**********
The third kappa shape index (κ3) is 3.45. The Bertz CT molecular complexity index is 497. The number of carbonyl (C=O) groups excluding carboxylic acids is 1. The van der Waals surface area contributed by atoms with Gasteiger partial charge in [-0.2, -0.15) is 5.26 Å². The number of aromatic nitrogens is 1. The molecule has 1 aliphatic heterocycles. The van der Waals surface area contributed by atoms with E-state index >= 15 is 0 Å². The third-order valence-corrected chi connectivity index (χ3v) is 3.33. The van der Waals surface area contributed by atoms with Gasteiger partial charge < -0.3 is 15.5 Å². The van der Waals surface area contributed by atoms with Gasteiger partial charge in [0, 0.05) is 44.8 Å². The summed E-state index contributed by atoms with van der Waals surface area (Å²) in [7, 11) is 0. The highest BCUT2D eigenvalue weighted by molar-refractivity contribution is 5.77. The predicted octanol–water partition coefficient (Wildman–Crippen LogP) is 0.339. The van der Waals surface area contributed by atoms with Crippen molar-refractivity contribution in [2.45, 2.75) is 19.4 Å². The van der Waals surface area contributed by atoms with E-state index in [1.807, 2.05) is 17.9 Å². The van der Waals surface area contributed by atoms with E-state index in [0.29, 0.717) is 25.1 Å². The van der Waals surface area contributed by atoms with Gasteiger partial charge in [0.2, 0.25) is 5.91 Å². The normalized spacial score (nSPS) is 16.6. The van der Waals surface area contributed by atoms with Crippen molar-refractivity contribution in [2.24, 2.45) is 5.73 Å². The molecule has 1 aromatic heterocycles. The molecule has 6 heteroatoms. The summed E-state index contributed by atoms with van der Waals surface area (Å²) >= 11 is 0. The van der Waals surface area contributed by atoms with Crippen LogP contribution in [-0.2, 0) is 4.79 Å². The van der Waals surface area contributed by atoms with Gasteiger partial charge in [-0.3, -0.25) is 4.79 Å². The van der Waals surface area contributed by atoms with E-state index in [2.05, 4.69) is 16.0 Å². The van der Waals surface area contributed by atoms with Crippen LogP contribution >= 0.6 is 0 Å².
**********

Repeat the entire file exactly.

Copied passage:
The third kappa shape index (κ3) is 3.45. The Bertz CT molecular complexity index is 497. The number of carbonyl (C=O) groups excluding carboxylic acids is 1. The van der Waals surface area contributed by atoms with Gasteiger partial charge in [-0.2, -0.15) is 5.26 Å². The number of aromatic nitrogens is 1. The molecule has 1 aliphatic heterocycles. The van der Waals surface area contributed by atoms with E-state index >= 15 is 0 Å². The third-order valence-corrected chi connectivity index (χ3v) is 3.33. The van der Waals surface area contributed by atoms with Gasteiger partial charge < -0.3 is 15.5 Å². The van der Waals surface area contributed by atoms with Gasteiger partial charge in [0, 0.05) is 44.8 Å². The summed E-state index contributed by atoms with van der Waals surface area (Å²) in [7, 11) is 0. The highest BCUT2D eigenvalue weighted by molar-refractivity contribution is 5.77. The predicted octanol–water partition coefficient (Wildman–Crippen LogP) is 0.339. The van der Waals surface area contributed by atoms with Crippen molar-refractivity contribution in [2.45, 2.75) is 19.4 Å². The van der Waals surface area contributed by atoms with E-state index in [1.807, 2.05) is 17.9 Å². The van der Waals surface area contributed by atoms with E-state index in [0.29, 0.717) is 25.1 Å². The van der Waals surface area contributed by atoms with Gasteiger partial charge in [0.2, 0.25) is 5.91 Å². The normalized spacial score (nSPS) is 16.6. The van der Waals surface area contributed by atoms with Crippen molar-refractivity contribution in [2.24, 2.45) is 5.73 Å². The molecule has 1 aromatic heterocycles. The molecule has 6 heteroatoms. The summed E-state index contributed by atoms with van der Waals surface area (Å²) >= 11 is 0. The van der Waals surface area contributed by atoms with Crippen LogP contribution in [-0.2, 0) is 4.79 Å². The van der Waals surface area contributed by atoms with Gasteiger partial charge in [-0.3, -0.25) is 4.79 Å². The van der Waals surface area contributed by atoms with E-state index in [2.05, 4.69) is 16.0 Å². The van der Waals surface area contributed by atoms with Crippen LogP contribution >= 0.6 is 0 Å².